The danger of the anti-candidate is that by capitalizing on our doubt that we should be cynical about everything and everyone, it forces us, political cynics all, to be cynical about where such a feeling of doubt comes from. We become worried that this doubt is not justified by the vastness of the world but cultivated by strategists for political interests, and this worry is deeply, philosophically troubling. Cynicism about campaign slogans becomes a heavy heavy thing when the slogans in question are “hope” and “change.” What’s so problematic about the anti-candidate is that if we can’t believe in him, it seems like we can’t believe in anything, so we believe in him, fervently, even though we know we probably shouldn’t.

Considering the lobster

After the usual hyper-observational riffs on the Maine Lobster Festival, DFW asks the question that sets the piece apart from most food/gourmet journalism: “Is it all right to boil a sentient creature alive just for our gustatory pleasure?” (243) This seems to be the most salient question, and is often referred to in books reviews that attempt to summarize “Consider The Lobster” or point out what makes it special. But DFW goes on to ask a set of related questions: “Is the previous question irksomely PC or sentimental? What does “all right” even mean in this context? Is the whole thing just a matter of personal choice?” (243)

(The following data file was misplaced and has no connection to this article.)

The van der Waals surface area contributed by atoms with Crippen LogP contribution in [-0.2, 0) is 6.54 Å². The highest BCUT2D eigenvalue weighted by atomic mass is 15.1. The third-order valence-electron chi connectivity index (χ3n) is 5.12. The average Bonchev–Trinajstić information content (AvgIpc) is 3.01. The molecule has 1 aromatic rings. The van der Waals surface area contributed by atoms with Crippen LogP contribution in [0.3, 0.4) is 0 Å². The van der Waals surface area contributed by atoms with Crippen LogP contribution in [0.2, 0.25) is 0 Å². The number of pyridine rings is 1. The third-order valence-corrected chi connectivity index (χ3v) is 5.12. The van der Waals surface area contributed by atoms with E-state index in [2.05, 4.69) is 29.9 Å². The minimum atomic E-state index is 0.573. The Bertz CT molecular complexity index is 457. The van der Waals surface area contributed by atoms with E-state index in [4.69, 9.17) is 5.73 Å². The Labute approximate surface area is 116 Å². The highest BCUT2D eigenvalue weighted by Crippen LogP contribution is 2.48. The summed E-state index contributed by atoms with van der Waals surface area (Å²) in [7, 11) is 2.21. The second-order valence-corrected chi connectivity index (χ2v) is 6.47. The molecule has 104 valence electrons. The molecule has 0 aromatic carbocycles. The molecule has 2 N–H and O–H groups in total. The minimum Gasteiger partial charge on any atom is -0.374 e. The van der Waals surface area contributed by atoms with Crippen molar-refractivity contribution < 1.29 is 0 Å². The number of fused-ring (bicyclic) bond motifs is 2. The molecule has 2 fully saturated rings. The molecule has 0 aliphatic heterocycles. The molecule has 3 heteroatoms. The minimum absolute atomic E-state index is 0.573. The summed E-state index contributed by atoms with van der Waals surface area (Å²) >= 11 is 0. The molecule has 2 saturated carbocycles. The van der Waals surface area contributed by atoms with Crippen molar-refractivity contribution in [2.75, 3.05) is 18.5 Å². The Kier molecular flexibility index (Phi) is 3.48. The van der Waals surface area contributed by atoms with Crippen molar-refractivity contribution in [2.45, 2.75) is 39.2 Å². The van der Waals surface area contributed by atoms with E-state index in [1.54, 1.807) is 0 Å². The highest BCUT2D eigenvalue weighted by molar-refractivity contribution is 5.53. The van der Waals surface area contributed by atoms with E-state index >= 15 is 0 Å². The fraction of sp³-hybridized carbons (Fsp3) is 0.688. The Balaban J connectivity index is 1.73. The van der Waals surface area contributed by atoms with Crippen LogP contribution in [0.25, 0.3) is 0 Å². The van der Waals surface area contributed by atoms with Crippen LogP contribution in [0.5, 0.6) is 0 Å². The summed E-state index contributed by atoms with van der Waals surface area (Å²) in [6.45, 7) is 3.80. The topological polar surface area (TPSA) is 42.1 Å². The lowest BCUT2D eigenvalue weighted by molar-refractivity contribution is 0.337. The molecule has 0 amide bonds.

The last of the related question seems to engage in ethical theory: People for the Ethical Treatment of Animals “thinks that the morality of lobster-boiling is not just a matter of individual conscience”. This led me to wonder what the immorality of boiling the lobsters consists in–that there is something intrinsically wrong in the act–as well as whether this vague sense of moral discomfort has to do more with how squeamish it makes us feel (individual conscience). The latter prompts (at least) two further questions: 1) Why does it makes us squeamish to think about what goes on when we boil lobsters? Is it because we feel pain and can therefore imagine how torturous it would be by projecting ourselves to be in a similar scenario? 2) What if someone is simply quite unperturbed and possesses an extremely limited capacity for such squeamishness? What if a lengthy explication on animal rights and the neural make-up of lobsters is met with a blank countenance and a “so what”? Thinking such a person to be morally regrettable would seem to blame the person for having a limited capacity for such moral squeamishness, but can someone be blamed for such a thing?